So perhaps you are right that vibe is mostly alignment of the halves?


I often read articles and watch youtube videos on how other woodturners make their yoyos and often try and tell them through the screen ‘it doesn’t matter!’ when they stress the importance of making the halves the same weight.

I think, at least in metal yoyos, the vibe usually comes from sloppy axle tolerances and the bearing. This is why the teflon tape fix often works; it can help absorb some of it.

There are also a lot of loose little parts in bearings that vibrate to varying degrees which can transmit into the body.

Bimetals are another level because there is an extra part. The more parts, the more easily vibe is introduced. I suppose the 9 Dragons is a good example of this (even though the shells are plastic).

Very thin walls combined with very high rim weight can also create a lot of vibe, so design definitely plays a part too even when a yoyo is machined perfectly.


I put together the most extreme half swap I could… half Dread G (80g version), half Smashing Crucible (50g). Massive difference in shape, diameter, and weight, see for yourself :rofl:


Again… dead smooth on the string. It does list heavily to the side and it wants to turn because of the weight differential, but it’s perfectly vibe free. Seriously. I wouldn’t have believed it myself if I hadn’t tried it!

I’m starting to wonder if the halves matter less than the internal symmetry on each side, that is, distort the weight distribution of any side and that’s the origin of vibe. Because clearly mismatched sides isn’t causing vibe!

(Also agreed that this shows the alignment of the bearing and bearing seats and axle is extremely important.)


My son and I just conducted a vibe science experiment!

Ingredients – MagicYoyo N12 Shark’s Honor*, hammer, and concrete.


Before we begin, I’d rate this yoyo 9/10 on the fingernail smoothness test. I’ve felt smoother, but it’s certainly very smooth with no vibe at all.

Phase 1 – light rim damage

We disassembled the yoyo and used the hammer to damage just one single rim, along the outside of the rim.


reassembled and thrown, no change to vibe, still 9/10 smoothness

Phase 2 – medium rim damage


reassembled and thrown, no change to vibe, still 9/10 smoothness

Phase 3 – heavy rim damage


reassembled and thrown, extremely minor change to vibe, mayyyybe 8.5/10 smoothness?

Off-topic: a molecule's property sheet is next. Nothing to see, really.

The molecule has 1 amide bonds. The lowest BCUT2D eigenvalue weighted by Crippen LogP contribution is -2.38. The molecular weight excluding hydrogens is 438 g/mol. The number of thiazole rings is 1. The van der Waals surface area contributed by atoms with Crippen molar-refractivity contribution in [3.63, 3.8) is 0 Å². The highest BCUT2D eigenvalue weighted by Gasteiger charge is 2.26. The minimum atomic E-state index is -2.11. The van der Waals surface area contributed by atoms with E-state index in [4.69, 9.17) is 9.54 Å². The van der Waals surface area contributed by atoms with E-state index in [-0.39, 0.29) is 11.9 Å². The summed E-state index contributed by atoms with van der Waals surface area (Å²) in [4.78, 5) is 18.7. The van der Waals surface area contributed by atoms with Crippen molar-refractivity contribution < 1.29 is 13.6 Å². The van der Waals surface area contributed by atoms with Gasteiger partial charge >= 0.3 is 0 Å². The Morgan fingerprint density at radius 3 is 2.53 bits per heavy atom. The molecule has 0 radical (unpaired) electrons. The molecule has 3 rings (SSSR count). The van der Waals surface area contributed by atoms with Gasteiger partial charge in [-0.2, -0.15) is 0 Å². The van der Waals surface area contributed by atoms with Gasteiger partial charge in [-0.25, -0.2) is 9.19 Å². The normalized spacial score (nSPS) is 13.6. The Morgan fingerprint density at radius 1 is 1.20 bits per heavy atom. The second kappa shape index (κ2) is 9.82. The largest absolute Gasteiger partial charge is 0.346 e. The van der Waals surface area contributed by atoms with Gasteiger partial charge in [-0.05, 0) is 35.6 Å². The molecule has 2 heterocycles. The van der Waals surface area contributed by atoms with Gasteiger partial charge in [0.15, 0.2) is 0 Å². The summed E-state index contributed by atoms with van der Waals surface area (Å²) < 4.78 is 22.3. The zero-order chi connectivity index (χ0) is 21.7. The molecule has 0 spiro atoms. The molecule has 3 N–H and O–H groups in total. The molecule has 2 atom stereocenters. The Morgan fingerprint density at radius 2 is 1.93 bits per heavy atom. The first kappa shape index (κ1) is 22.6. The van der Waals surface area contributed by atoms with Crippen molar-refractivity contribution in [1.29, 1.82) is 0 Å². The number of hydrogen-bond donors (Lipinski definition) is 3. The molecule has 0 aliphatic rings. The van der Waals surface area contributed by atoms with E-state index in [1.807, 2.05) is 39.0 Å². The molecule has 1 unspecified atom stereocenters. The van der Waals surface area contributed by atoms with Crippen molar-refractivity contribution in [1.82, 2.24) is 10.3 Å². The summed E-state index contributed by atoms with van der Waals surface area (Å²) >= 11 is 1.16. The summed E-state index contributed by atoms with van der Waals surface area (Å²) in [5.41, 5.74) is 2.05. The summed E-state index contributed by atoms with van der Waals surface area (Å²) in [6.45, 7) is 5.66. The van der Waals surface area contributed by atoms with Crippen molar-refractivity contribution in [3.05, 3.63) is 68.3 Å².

Given my previous testing combining radically different yo-yo halves and experiencing no vibe, adding these experiments leads me to this conclusion – no amount of rim damage or variance in the yo-yo halves alone can really affect vibe.

Bonus testing – throw damage

Since we know extreme rim damage alone doesn’t work … clearly the damage that matters must be around the axle and bearing. To get that kind of damage you have to throw the assembled yo-yo, I think. We tested by taking the same N12 – still 8.5/10 smooth – and throwing it as assembled, with string, into concrete.

My 9 year old son and I both tested this together, so we started with his throws and then mine (stronger, as I am an adult).

  • after 5-6 light “oops” throw into concrete → no change to vibe
  • after 5-6 medium “oops” throws into concrete → no change to vibe
  • after several heavy intentional adult strength throws into concrete … then, and only then, we got to 7/10 on the vibe scale!

In short, the only way we could introduce intentional and meaningful vibe is to literally throw the yo-yo, assembled, as hard as we could at adult strength, into concrete. And to be honest even at 7/10 it was plenty playable! It was vibe you could detect with your fingernail quite easily but it didn’t impact play and was not visible on the string.

Of course, IN THE NAME OF SCIENCE, we kept throwing the yo-yo into concrete at heavy adult strength levels until it eventually came apart and we saw a visible bend in the axle. We put it back together and the yo-yo was still playable at that point though I’d rate it at 4/10 on vibe. And I suspect you could possibly fix it up a bit more by putting in a new axle.